Foreign Policy Blogs

A Tidal Wave of Greenhouse Gases

Andrew Revkin had a sobering article in the "NY Times" on Sunday – As China Goes, So Goes Global Warming.  First of all, with all of the hoopla surrounding the meetings in Bali, Revkin puts it nicely in perspective:  "The Bali achievement? Two more years of talks."

More to the point, though, is the fact that we really do seem to be in a headlong rush towards the cliff internationally with our GHG emissions.  Revkin writes:  "Richard Richels, an economist at the Electric Power Research Institute, helped produce an ominous forecast: even if the established industrial powers turned off every power plant and car right now, unless there are changes in policy in poorer countries the concentration of carbon dioxide in the atmosphere could still reach 450 parts per million ‚ a level deemed unacceptably dangerous by many scientists ‚ by 2070. (If no one does anything, that threshold is reached in 2040.)" 

What that means is that if China, India, Brazil and the rest of the very rapidly industrializing world don't find a better way, then we are in for the direst of futures.  As Ross Perot might say:  "End of story." 

What's the answer?  Answers , plural , is more likely.  Leapfrog technologies and technology transfer are two approaches.  I've mentioned "leapfrogging" here and here, and Revkin references the importance of R&D and "transferring" new technologies to developing economies:  "That is why several dozen top-flight climate and energy experts sent a letter this month to members of Congress and the presidential candidates seeking a tenfold rise in the federal budget for energy research, now about $3 billion a year."  (See also Revkin's terrific blog, DotEarth.)

I've also mentioned "price signals" such as the cap-and-trade approach and the carbon tax at numerous points along the way here.  See several posts at Business and Economics.

Here's another take on this , and it seems very promising to me, unlettered as I may be as an economist , from Yale professor Judith Chevalier:  a tax on carbon consumption.  So, if you can't get China or some other recalcitrant to restrain GHG emissions through some international protocol (to which the Bali meetings were supposed to point the way), then take it out of their exchequer by creating barriers to products created in high-GHG economies.  Reward the producers who make products that are more earth friendly.  Given the manufacturing output now, and the fact that some of these economies will be exporting bigger, higher value products, like cars, before long, then this is a serious incentive to lower their GHG output.  An economic policy analyst at one of the leading environmental organizations, Environmental Defense, called this a good idea.  See A Carbon Cap That Starts in Washington.  She references particularly the work of the Tyndall Centre for Climate Change Research in this regard.  This is a deep-thinking group of folks working on climate solutions.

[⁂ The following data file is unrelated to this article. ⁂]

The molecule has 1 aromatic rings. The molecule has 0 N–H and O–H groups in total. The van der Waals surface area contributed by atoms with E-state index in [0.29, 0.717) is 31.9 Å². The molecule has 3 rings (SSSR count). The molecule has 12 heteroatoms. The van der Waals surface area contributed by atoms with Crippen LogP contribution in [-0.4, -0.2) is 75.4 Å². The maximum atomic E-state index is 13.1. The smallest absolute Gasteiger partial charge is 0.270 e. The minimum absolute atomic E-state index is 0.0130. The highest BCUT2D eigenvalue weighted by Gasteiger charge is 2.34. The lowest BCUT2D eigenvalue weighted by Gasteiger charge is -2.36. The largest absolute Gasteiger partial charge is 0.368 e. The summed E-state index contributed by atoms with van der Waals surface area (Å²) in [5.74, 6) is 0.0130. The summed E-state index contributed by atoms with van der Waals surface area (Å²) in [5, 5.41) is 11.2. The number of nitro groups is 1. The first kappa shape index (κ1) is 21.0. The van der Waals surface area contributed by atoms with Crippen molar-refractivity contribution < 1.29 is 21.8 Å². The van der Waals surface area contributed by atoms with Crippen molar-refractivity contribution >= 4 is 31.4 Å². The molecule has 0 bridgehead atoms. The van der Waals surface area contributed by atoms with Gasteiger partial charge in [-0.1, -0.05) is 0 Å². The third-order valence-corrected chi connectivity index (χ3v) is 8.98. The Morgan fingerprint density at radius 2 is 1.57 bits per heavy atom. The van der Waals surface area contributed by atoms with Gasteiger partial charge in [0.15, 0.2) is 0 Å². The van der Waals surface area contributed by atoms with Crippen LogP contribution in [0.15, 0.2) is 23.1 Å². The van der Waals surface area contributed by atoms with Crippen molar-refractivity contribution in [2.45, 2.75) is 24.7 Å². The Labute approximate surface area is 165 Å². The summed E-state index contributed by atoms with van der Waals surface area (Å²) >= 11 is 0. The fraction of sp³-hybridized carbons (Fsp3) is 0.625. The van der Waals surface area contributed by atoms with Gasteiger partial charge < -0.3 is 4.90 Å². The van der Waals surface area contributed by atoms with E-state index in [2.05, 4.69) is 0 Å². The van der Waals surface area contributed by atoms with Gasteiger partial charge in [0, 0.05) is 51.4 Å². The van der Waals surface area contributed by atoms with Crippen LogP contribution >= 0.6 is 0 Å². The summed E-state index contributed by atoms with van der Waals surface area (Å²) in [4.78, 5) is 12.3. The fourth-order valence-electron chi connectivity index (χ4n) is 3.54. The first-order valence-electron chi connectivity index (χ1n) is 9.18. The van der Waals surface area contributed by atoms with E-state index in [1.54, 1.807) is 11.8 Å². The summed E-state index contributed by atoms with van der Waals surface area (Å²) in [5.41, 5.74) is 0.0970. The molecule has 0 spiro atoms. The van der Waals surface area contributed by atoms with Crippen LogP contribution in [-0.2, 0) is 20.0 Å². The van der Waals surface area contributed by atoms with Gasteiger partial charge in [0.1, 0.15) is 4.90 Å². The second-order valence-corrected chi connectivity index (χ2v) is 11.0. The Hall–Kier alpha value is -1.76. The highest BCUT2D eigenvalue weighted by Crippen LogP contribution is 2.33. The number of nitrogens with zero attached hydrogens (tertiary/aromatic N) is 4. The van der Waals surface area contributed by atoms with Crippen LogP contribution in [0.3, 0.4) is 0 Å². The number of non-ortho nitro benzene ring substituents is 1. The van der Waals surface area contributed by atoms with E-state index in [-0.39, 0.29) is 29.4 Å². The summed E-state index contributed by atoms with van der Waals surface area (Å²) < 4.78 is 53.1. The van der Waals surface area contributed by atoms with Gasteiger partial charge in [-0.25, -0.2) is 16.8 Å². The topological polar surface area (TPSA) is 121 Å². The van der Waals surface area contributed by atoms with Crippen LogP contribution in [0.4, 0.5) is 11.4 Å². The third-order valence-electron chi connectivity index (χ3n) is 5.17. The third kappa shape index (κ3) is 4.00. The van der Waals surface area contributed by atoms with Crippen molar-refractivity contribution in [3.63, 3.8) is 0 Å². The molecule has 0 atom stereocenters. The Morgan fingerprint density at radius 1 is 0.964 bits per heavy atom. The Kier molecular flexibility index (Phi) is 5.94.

Bill Hewitt

Bill Hewitt has been an environmental activist and professional for nearly 25 years. He was deeply involved in the battle to curtail acid rain, and was also a Sierra Club leader in New York City. He spent 11 years in public affairs for the NY State Department of Environmental Conservation, and worked on environmental issues for two NYC mayoral campaigns and a presidential campaign. He is a writer and editor and is the principal of Hewitt Communications. He has an M.S. in international affairs, has taught political science at Pace University, and has graduate and continuing education classes on climate change, sustainability, and energy and the environment at The Center for Global Affairs at NYU. His book, "A Newer World - Politics, Money, Technology, and What’s Really Being Done to Solve the Climate Crisis," will be out from the University Press of New England in December.

Areas of Focus:
the policy, politics, science and economics of environmental protection, sustainability, energy and climate change